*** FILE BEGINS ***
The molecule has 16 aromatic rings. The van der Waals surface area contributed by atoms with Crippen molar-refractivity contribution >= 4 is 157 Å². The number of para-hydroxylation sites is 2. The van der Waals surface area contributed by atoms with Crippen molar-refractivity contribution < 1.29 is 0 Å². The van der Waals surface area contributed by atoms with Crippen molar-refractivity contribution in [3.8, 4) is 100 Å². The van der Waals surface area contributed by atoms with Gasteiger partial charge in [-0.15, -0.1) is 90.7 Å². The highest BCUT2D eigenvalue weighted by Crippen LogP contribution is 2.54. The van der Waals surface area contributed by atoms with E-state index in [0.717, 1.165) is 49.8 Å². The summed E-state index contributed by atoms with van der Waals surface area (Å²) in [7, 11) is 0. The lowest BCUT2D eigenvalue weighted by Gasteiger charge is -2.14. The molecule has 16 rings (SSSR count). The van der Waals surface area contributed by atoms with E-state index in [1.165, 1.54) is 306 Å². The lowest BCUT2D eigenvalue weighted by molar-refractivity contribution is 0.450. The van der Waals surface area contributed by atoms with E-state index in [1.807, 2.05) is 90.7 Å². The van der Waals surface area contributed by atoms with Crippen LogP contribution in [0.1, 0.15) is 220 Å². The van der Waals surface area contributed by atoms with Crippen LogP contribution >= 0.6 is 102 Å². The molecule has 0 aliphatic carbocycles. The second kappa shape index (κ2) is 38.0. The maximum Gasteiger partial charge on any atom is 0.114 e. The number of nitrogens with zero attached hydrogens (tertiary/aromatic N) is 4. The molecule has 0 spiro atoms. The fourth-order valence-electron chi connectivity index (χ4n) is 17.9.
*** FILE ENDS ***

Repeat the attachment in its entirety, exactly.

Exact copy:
The molecule has 16 aromatic rings. The van der Waals surface area contributed by atoms with Crippen molar-refractivity contribution >= 4 is 157 Å². The number of para-hydroxylation sites is 2. The van der Waals surface area contributed by atoms with Crippen molar-refractivity contribution < 1.29 is 0 Å². The van der Waals surface area contributed by atoms with Crippen molar-refractivity contribution in [3.8, 4) is 100 Å². The van der Waals surface area contributed by atoms with Gasteiger partial charge in [-0.15, -0.1) is 90.7 Å². The highest BCUT2D eigenvalue weighted by Crippen LogP contribution is 2.54. The van der Waals surface area contributed by atoms with E-state index in [0.717, 1.165) is 49.8 Å². The summed E-state index contributed by atoms with van der Waals surface area (Å²) in [7, 11) is 0. The lowest BCUT2D eigenvalue weighted by Gasteiger charge is -2.14. The molecule has 16 rings (SSSR count). The van der Waals surface area contributed by atoms with E-state index in [1.165, 1.54) is 306 Å². The lowest BCUT2D eigenvalue weighted by molar-refractivity contribution is 0.450. The van der Waals surface area contributed by atoms with E-state index in [1.807, 2.05) is 90.7 Å². The van der Waals surface area contributed by atoms with Crippen LogP contribution in [0.1, 0.15) is 220 Å². The van der Waals surface area contributed by atoms with Crippen LogP contribution >= 0.6 is 102 Å². The molecule has 0 aliphatic carbocycles. The second kappa shape index (κ2) is 38.0. The maximum Gasteiger partial charge on any atom is 0.114 e. The number of nitrogens with zero attached hydrogens (tertiary/aromatic N) is 4. The molecule has 0 spiro atoms. The fourth-order valence-electron chi connectivity index (χ4n) is 17.9.